38. Oelke M, Maus MV, Didiano D, et al., Ex vivo induction and expansion of antigen-specific cytotoxic T cells by HLA-Ig-coated artificial antigen-presenting cells, Nat Med, 2003;9:619–24.
  39. Maus MV, Thomas AK, Leonard DG, et al., Ex vivo expansion of polyclonal and antigen-specific cytotoxic T lymphocytes by artificial APCs expressing ligands for the T-cell receptor, CD28 and 4-1BB, Nat Biotechnol, 2002;20:143–8.
  40. Latouche JB, Sadelain M, Induction of human cytotoxic T lymphocytes by artificial antigen-presenting cells, Nat Biotechnol, 2000;18:405–9.
  41. Shevach EM, Regulatory T cells in autoimmmunity*, Annu Rev Immunol, 2000;18:423–49.
  42. Marshall NA, Christie LE, Munro LR, et al., Immunosuppressive regulatory T cells are abundant in the reactive lymphocytes of Hodgkin lymphoma, Blood, 2004;103:1755–62.
  43. Liu L, Yao JX, Ding Q, Huang SA, CD4+ CD25 high regulatory T cells in peripheral blood of patients with B cell non-Hodgkin’s lymphoma, Zhongguo Shi Yan Xue Ye Xue Za Zhi, 2006;14: 119–22.
  44. Klebanoff CA, Khong HT, Antony PA, et al., Sinks, suppressors and antigen presenters: how lymphodepletion enhances T cell-mediated tumor immunotherapy, Trends Immunol, 2005;26: 111–17.
  45. Dudley ME, Rosenberg SA, Adoptive-cell-transfer therapy for the treatment of patients with cancer, Nat Rev Cancer, 2003;3: 666–75.
  46. Dudley ME,Wunderlich JR, Robbins PF, et al., Cancer regression and autoimmunity in patients after clonal repopulation with antitumor lymphocytes, Science, 2002;298:850–54.
  47. Dukers DF, Jaspars LH, Vos W, et al., Quantitative immunohistochemical analysis of cytokine profiles in Epstein-Barr viruspositive and negative cases of Hodgkin’s disease, J Pathol, 2000;190:143–9.
  48. Skinnider BF, Elia AJ, Gascoyne RD, et al., Interleukin 13 and interleukin 13 receptor are frequently expressed by Hodgkin and Reed-Sternberg cells of Hodgkin lymphoma, Blood, 2001;97: 250–55.
  49. Gorelik L, Flavell RA, Immune-mediated eradication of tumors through the blockade of transforming growth factor-beta signaling in T cells, Nat Med, 2001;7:1118–22.
  50. Zhang Q, Yang X, Pins M, et al., Adoptive transfer of tumor-reactive transforming growth factor-beta-insensitive CD8+ T cells: eradication of autologous mouse prostate cancer, Cancer Res, 2005;65:1761–9.
  51. Bollard CM, Rossig C, Calonge MJ, et al., Adapting a transforming growth factor beta-related tumor protection strategy to enhance antitumor immunity, Blood, 2002;99:3179–87.
  52. Lacuesta K, Buza E, Hauser H, et al., Assessing the safety of cytotoxic T lymphocytes transduced with a dominant negative transforming growth factor-beta receptor, J Immunother,2006;29: 250–60.

Further Resources

Share this Article
Related Content In Lymphoma
  • Copied to clipboard!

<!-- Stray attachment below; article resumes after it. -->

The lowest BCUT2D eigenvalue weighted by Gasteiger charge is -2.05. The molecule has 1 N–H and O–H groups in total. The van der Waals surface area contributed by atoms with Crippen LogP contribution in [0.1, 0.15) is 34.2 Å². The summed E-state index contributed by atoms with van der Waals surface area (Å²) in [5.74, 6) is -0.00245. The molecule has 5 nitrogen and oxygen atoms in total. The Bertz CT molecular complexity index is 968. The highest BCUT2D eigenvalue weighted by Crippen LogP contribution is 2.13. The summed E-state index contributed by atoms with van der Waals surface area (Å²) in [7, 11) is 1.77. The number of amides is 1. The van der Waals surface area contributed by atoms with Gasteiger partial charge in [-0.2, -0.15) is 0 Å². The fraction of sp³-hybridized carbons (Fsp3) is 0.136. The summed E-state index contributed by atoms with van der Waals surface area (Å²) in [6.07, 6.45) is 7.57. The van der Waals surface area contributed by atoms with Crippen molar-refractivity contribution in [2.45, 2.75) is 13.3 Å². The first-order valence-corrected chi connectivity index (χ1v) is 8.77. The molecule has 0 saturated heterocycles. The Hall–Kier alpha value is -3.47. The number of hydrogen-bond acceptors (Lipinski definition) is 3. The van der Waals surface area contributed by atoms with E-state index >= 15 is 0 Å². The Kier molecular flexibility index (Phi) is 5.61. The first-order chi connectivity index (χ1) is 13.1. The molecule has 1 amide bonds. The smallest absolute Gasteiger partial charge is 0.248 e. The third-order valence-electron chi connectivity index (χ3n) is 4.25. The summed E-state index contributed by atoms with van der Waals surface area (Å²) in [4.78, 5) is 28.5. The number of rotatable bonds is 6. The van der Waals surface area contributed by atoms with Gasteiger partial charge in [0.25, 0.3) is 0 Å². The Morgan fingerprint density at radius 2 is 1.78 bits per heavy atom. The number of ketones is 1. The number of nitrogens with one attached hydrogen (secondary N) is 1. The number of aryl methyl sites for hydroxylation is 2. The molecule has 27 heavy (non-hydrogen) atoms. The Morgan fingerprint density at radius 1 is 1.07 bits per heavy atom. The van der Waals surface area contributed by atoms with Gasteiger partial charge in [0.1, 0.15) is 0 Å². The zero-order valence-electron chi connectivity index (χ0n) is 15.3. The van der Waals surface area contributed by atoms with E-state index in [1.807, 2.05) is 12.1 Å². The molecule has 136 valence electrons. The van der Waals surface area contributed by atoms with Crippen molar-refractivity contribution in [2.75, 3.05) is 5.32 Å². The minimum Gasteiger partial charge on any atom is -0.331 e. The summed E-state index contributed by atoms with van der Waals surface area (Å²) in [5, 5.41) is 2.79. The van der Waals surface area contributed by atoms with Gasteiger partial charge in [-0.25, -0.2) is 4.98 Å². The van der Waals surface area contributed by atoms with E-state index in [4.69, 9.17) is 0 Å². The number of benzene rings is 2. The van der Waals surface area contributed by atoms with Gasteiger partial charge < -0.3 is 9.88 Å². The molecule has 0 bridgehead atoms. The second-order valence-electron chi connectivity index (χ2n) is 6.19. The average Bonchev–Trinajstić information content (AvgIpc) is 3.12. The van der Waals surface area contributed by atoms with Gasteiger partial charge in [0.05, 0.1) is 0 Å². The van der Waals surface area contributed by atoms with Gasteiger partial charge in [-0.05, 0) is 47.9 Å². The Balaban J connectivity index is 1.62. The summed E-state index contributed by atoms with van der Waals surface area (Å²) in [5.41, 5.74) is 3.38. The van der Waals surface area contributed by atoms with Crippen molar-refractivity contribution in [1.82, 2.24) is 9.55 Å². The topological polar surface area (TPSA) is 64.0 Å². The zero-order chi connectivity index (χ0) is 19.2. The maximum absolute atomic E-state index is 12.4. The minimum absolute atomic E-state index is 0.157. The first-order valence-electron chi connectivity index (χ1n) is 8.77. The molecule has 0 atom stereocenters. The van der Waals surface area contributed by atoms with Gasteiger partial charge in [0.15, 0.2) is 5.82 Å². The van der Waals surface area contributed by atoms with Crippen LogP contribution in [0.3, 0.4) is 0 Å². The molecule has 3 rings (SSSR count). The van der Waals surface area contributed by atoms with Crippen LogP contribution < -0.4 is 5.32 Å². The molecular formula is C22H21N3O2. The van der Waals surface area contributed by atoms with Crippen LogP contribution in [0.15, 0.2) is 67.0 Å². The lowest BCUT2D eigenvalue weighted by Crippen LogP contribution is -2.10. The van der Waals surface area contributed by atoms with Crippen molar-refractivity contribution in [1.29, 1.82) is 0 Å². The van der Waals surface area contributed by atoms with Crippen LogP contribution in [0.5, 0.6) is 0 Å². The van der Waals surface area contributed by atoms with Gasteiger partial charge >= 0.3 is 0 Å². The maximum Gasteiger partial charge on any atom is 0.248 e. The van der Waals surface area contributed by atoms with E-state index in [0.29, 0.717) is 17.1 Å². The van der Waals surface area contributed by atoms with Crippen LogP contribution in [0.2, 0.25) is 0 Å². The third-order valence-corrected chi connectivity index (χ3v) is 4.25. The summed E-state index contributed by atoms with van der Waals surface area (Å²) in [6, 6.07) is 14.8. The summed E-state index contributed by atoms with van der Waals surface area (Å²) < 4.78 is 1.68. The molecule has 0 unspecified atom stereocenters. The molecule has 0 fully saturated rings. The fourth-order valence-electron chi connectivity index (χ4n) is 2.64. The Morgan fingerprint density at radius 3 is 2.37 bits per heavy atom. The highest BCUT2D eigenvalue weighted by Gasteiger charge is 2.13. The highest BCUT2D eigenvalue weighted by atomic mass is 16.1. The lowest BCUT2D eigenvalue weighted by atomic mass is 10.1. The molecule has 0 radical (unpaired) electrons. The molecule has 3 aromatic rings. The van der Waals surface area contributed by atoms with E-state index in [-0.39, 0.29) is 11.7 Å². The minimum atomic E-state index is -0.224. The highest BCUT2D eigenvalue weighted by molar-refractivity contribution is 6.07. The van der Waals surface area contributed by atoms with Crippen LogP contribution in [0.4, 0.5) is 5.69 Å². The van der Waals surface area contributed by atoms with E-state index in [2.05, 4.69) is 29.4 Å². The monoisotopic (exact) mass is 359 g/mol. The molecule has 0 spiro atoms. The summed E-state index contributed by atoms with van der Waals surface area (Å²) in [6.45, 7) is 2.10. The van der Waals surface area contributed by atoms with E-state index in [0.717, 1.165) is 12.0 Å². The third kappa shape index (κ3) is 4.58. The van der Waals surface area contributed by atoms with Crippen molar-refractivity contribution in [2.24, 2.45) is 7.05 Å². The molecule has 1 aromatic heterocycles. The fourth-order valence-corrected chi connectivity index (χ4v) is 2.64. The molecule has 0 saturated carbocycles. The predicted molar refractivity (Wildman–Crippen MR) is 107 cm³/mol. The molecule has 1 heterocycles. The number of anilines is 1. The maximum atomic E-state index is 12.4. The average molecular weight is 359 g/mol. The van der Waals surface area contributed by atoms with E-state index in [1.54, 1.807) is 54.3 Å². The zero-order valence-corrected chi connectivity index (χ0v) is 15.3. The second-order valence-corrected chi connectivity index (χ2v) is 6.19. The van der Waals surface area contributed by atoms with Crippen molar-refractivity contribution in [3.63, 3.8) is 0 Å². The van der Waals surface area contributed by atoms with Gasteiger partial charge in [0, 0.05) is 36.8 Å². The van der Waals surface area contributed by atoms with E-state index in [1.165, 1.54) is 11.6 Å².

accredited arrow-down-editablearrow-downarrow_leftarrow-right-bluearrow-right-dark-bluearrow-right-greenarrow-right-greyarrow-right-orangearrow-right-whitearrow-right-bluearrow-up-orangeavatarcalendarchevron-down consultant-pathologist-nurseconsultant-pathologistcrosscrossdownloademailexclaimationfeedbackfiltergraph-arrowinterviewslinkmdt_iconmenumore_dots nurse-consultantpadlock patient-advocate-pathologistpatient-consultantpatientperson pharmacist-nurseplay_buttonplay-colour-tmcplay-colourAsset 1podcastprinter scenerysearch share single-doctor social_facebooksocial_googleplussocial_instagramsocial_linkedin_altsocial_linkedin_altsocial_pinterestlogo-twitter-glyph-32social_youtubeshape-star (1)tick-bluetick-orangetick-red tick-whiteticktimetranscriptup-arrowwebinar Sponsored Department Location NEW TMM Corporate Services Icons-07NEW TMM Corporate Services Icons-08NEW TMM Corporate Services Icons-09NEW TMM Corporate Services Icons-10NEW TMM Corporate Services Icons-11NEW TMM Corporate Services Icons-12Salary £ TMM-Corp-Site-Icons-01TMM-Corp-Site-Icons-02TMM-Corp-Site-Icons-03TMM-Corp-Site-Icons-04TMM-Corp-Site-Icons-05TMM-Corp-Site-Icons-06TMM-Corp-Site-Icons-07TMM-Corp-Site-Icons-08TMM-Corp-Site-Icons-09TMM-Corp-Site-Icons-10TMM-Corp-Site-Icons-11TMM-Corp-Site-Icons-12TMM-Corp-Site-Icons-13TMM-Corp-Site-Icons-14TMM-Corp-Site-Icons-15TMM-Corp-Site-Icons-16TMM-Corp-Site-Icons-17TMM-Corp-Site-Icons-18TMM-Corp-Site-Icons-19TMM-Corp-Site-Icons-20TMM-Corp-Site-Icons-21TMM-Corp-Site-Icons-22TMM-Corp-Site-Icons-23TMM-Corp-Site-Icons-24TMM-Corp-Site-Icons-25TMM-Corp-Site-Icons-26TMM-Corp-Site-Icons-27TMM-Corp-Site-Icons-28TMM-Corp-Site-Icons-29TMM-Corp-Site-Icons-30TMM-Corp-Site-Icons-31TMM-Corp-Site-Icons-32TMM-Corp-Site-Icons-33TMM-Corp-Site-Icons-34TMM-Corp-Site-Icons-35TMM-Corp-Site-Icons-36TMM-Corp-Site-Icons-37TMM-Corp-Site-Icons-38TMM-Corp-Site-Icons-39TMM-Corp-Site-Icons-40TMM-Corp-Site-Icons-41TMM-Corp-Site-Icons-42TMM-Corp-Site-Icons-43TMM-Corp-Site-Icons-44TMM-Corp-Site-Icons-45TMM-Corp-Site-Icons-46TMM-Corp-Site-Icons-47TMM-Corp-Site-Icons-48TMM-Corp-Site-Icons-49TMM-Corp-Site-Icons-50TMM-Corp-Site-Icons-51TMM-Corp-Site-Icons-52TMM-Corp-Site-Icons-53TMM-Corp-Site-Icons-54TMM-Corp-Site-Icons-55TMM-Corp-Site-Icons-56TMM-Corp-Site-Icons-57TMM-Corp-Site-Icons-58TMM-Corp-Site-Icons-59TMM-Corp-Site-Icons-60TMM-Corp-Site-Icons-61TMM-Corp-Site-Icons-62TMM-Corp-Site-Icons-63TMM-Corp-Site-Icons-64TMM-Corp-Site-Icons-65TMM-Corp-Site-Icons-66TMM-Corp-Site-Icons-67TMM-Corp-Site-Icons-68TMM-Corp-Site-Icons-69TMM-Corp-Site-Icons-70TMM-Corp-Site-Icons-71TMM-Corp-Site-Icons-72